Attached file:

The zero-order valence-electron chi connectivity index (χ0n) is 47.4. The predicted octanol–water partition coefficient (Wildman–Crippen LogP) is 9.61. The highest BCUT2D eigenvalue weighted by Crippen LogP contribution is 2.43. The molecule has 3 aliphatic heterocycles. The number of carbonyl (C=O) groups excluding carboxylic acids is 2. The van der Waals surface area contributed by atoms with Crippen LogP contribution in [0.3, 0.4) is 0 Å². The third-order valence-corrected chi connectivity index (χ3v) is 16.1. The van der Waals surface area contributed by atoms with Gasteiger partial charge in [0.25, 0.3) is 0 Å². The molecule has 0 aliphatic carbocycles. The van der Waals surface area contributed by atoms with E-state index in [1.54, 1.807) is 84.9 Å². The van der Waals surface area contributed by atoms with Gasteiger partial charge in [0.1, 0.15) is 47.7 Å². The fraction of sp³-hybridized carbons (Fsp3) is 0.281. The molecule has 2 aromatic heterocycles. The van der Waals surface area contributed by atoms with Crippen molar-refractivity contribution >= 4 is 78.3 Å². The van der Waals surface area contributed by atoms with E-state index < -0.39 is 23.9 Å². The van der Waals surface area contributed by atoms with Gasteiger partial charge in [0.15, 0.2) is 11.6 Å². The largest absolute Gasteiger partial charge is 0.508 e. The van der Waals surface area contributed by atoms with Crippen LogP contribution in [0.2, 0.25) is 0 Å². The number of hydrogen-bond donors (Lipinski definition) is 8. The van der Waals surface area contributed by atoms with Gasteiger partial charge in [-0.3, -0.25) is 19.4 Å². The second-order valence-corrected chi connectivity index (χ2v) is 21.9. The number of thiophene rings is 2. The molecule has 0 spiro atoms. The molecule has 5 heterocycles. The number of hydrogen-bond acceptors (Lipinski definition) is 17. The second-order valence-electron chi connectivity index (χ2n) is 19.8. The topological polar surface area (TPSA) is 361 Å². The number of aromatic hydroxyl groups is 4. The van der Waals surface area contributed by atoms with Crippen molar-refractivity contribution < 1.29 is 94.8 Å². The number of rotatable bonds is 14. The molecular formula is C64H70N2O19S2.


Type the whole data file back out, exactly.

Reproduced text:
The zero-order valence-electron chi connectivity index (χ0n) is 47.4. The predicted octanol–water partition coefficient (Wildman–Crippen LogP) is 9.61. The highest BCUT2D eigenvalue weighted by Crippen LogP contribution is 2.43. The molecule has 3 aliphatic heterocycles. The number of carbonyl (C=O) groups excluding carboxylic acids is 2. The van der Waals surface area contributed by atoms with Crippen LogP contribution in [0.3, 0.4) is 0 Å². The third-order valence-corrected chi connectivity index (χ3v) is 16.1. The van der Waals surface area contributed by atoms with Gasteiger partial charge in [0.25, 0.3) is 0 Å². The molecule has 0 aliphatic carbocycles. The van der Waals surface area contributed by atoms with E-state index in [1.54, 1.807) is 84.9 Å². The van der Waals surface area contributed by atoms with Gasteiger partial charge in [0.1, 0.15) is 47.7 Å². The fraction of sp³-hybridized carbons (Fsp3) is 0.281. The molecule has 2 aromatic heterocycles. The van der Waals surface area contributed by atoms with Crippen molar-refractivity contribution >= 4 is 78.3 Å². The van der Waals surface area contributed by atoms with E-state index < -0.39 is 23.9 Å². The van der Waals surface area contributed by atoms with Gasteiger partial charge in [0.15, 0.2) is 11.6 Å². The largest absolute Gasteiger partial charge is 0.508 e. The van der Waals surface area contributed by atoms with Crippen LogP contribution in [0.2, 0.25) is 0 Å². The number of hydrogen-bond donors (Lipinski definition) is 8. The van der Waals surface area contributed by atoms with Gasteiger partial charge in [-0.3, -0.25) is 19.4 Å². The second-order valence-corrected chi connectivity index (χ2v) is 21.9. The number of thiophene rings is 2. The molecule has 0 spiro atoms. The molecule has 5 heterocycles. The number of hydrogen-bond acceptors (Lipinski definition) is 17. The second-order valence-electron chi connectivity index (χ2n) is 19.8. The topological polar surface area (TPSA) is 361 Å². The number of aromatic hydroxyl groups is 4. The van der Waals surface area contributed by atoms with Crippen molar-refractivity contribution < 1.29 is 94.8 Å². The number of rotatable bonds is 14. The molecular formula is C64H70N2O19S2.